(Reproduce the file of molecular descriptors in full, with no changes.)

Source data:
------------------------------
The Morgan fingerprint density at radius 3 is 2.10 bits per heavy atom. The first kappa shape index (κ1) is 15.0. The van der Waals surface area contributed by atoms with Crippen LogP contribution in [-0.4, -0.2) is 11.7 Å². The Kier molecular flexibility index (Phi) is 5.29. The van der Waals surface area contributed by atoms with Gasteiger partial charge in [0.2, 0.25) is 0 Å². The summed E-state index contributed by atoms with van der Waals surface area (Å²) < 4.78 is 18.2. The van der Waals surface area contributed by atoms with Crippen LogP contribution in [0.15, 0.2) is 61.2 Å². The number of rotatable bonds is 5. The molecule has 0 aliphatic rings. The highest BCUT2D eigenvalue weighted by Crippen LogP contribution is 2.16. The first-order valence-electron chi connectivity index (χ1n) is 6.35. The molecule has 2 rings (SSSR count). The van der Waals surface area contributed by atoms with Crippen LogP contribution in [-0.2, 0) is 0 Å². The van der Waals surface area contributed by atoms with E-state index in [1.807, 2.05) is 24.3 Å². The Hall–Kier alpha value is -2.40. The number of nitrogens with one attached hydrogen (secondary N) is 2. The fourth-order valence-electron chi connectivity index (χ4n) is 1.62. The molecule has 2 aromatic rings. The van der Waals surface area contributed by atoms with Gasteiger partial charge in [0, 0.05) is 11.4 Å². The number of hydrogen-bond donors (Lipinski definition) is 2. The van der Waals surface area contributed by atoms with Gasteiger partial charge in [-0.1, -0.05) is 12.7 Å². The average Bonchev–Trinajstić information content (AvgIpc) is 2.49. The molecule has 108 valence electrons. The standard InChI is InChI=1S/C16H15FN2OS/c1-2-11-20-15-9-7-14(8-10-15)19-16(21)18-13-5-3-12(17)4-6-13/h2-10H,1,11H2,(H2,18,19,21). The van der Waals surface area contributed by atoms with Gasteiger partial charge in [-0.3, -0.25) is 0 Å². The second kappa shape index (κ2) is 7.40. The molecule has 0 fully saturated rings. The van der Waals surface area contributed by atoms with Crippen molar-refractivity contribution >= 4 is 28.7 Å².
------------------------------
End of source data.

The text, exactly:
The Morgan fingerprint density at radius 3 is 2.10 bits per heavy atom. The first kappa shape index (κ1) is 15.0. The van der Waals surface area contributed by atoms with Crippen LogP contribution in [-0.4, -0.2) is 11.7 Å². The Kier molecular flexibility index (Phi) is 5.29. The van der Waals surface area contributed by atoms with Gasteiger partial charge in [0.2, 0.25) is 0 Å². The summed E-state index contributed by atoms with van der Waals surface area (Å²) < 4.78 is 18.2. The van der Waals surface area contributed by atoms with Crippen LogP contribution in [0.15, 0.2) is 61.2 Å². The number of rotatable bonds is 5. The molecule has 0 aliphatic rings. The highest BCUT2D eigenvalue weighted by Crippen LogP contribution is 2.16. The first-order valence-electron chi connectivity index (χ1n) is 6.35. The molecule has 2 rings (SSSR count). The van der Waals surface area contributed by atoms with Crippen LogP contribution in [-0.2, 0) is 0 Å². The van der Waals surface area contributed by atoms with E-state index in [1.807, 2.05) is 24.3 Å². The Hall–Kier alpha value is -2.40. The number of nitrogens with one attached hydrogen (secondary N) is 2. The fourth-order valence-electron chi connectivity index (χ4n) is 1.62. The molecule has 2 aromatic rings. The van der Waals surface area contributed by atoms with Gasteiger partial charge in [0, 0.05) is 11.4 Å². The number of hydrogen-bond donors (Lipinski definition) is 2. The van der Waals surface area contributed by atoms with Gasteiger partial charge in [-0.1, -0.05) is 12.7 Å². The average Bonchev–Trinajstić information content (AvgIpc) is 2.49. The molecule has 108 valence electrons. The standard InChI is InChI=1S/C16H15FN2OS/c1-2-11-20-15-9-7-14(8-10-15)19-16(21)18-13-5-3-12(17)4-6-13/h2-10H,1,11H2,(H2,18,19,21). The van der Waals surface area contributed by atoms with Gasteiger partial charge in [-0.3, -0.25) is 0 Å². The second kappa shape index (κ2) is 7.40. The molecule has 0 fully saturated rings. The van der Waals surface area contributed by atoms with Crippen molar-refractivity contribution >= 4 is 28.7 Å².